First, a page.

WHITE HOUSE: TRUMP DECLARES TALIBAN TALKS 'DEAD' - President Trump declared on Monday that peace talks with the Taliban were “dead,” but signaled that he would still withdraw United States troops from America’s longest war, following the collapse this weekend of a monthslong effort to ease violence in Afghanistan (New York Times). Expressing impatience with the continued burden of keeping 14,000 troops in Afghanistan, the president said it was not the American military’s role to secure the world. “Our soldiers are incredible, but they are serving as policemen, to a large extent,” Mr. Trump said. “We would like to get out, but we will get out at the right time.”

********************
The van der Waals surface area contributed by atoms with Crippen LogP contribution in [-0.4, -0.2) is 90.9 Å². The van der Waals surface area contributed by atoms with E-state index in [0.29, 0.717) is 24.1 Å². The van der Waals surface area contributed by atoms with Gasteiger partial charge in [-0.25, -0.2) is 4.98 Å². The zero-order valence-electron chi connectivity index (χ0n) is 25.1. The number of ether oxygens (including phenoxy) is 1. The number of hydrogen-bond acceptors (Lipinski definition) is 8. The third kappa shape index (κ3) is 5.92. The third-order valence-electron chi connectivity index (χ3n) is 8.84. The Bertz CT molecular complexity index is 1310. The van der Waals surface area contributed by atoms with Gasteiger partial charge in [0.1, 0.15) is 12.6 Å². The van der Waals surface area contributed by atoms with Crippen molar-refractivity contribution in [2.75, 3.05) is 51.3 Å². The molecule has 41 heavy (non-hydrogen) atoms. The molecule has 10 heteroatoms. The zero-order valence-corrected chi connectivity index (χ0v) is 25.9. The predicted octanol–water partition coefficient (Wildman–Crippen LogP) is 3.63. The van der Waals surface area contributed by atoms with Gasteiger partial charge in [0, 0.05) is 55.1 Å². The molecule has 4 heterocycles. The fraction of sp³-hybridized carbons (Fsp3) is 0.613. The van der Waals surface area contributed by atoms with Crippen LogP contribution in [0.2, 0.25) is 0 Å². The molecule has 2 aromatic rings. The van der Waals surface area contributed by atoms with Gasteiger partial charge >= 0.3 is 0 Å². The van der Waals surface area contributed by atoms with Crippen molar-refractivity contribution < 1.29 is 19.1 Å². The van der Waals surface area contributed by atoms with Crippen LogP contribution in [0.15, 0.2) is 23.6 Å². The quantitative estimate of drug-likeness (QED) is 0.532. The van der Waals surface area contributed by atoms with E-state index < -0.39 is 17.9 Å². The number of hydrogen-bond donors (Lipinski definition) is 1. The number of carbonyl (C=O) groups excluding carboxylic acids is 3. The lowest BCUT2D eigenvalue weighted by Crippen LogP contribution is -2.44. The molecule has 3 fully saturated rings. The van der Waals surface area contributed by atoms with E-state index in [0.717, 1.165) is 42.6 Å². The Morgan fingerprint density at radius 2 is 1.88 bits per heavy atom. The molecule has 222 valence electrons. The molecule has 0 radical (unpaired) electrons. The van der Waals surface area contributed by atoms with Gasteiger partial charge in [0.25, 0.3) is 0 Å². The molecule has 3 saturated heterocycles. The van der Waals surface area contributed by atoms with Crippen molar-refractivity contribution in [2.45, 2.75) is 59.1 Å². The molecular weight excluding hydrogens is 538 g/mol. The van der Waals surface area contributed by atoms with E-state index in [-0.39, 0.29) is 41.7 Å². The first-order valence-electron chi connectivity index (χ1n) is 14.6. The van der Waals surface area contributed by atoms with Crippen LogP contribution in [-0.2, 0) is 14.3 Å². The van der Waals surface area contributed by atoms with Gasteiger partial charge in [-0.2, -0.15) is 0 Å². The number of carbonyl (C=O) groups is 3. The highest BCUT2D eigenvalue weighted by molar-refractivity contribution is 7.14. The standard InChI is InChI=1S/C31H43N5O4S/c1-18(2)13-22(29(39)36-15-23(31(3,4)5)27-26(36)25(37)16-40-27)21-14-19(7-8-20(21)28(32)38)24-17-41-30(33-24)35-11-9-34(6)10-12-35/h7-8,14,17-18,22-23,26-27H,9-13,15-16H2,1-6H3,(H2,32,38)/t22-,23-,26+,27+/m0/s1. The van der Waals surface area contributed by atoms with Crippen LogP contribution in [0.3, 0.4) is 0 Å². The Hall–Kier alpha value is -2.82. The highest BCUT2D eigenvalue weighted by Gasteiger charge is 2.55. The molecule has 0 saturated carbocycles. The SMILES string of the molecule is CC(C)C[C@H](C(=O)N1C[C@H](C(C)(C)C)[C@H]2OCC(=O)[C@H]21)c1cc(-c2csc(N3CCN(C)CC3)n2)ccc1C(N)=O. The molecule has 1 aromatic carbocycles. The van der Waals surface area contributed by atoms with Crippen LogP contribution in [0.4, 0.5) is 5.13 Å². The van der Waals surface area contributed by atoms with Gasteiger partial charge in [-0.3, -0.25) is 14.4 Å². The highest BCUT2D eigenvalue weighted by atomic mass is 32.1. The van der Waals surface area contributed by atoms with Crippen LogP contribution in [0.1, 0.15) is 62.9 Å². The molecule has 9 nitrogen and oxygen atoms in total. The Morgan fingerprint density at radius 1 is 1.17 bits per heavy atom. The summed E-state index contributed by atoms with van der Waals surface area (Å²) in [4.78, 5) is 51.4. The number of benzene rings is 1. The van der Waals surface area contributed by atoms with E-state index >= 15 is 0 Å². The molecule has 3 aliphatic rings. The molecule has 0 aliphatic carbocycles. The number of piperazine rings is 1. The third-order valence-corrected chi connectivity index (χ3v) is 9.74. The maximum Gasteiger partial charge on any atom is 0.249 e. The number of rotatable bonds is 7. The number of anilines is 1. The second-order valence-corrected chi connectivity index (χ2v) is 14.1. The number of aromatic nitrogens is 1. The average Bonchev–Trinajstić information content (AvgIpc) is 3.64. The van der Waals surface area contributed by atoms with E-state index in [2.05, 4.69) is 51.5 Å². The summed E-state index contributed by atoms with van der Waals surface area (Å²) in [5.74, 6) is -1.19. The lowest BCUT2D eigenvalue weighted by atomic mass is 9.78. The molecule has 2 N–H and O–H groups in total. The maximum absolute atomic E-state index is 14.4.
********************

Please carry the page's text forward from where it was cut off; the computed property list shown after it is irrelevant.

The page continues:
WHITE HOUSE: PENCE DENIES NBC REPORT ON TALIBAN - Vice President Mike Pence hit back at NBC for alleging that he was overruled by President Trump in discussions over whether to host the Taliban for peace talks at Camp David (Washington Examiner). "That’s Absolutely Right Mr. President. More Fake News! The Dishonest Media never contacted our office before running with this story and if they had, we would have told them I FULLY support your decision," Pence said Monday retweeting Trump who also called the reports fake news. "A lot of Fake News is being reported that I overruled the VP and various advisers on a potential Camp David meeting with the Taliban. This Story is False! I always think it is good to meet and talk, but in this case I decided not to," Trump said on Twitter. NBC News reported Monday that national security adviser John Bolton and Pence tried to get Trump to not hold the meetings at Camp David. Trump overruled the two before canceling the talks with the Taliban altogether. A senior administration official said that Pence, 60, believed the meeting would have been disrespectful to the military who had fought against the Taliban for years.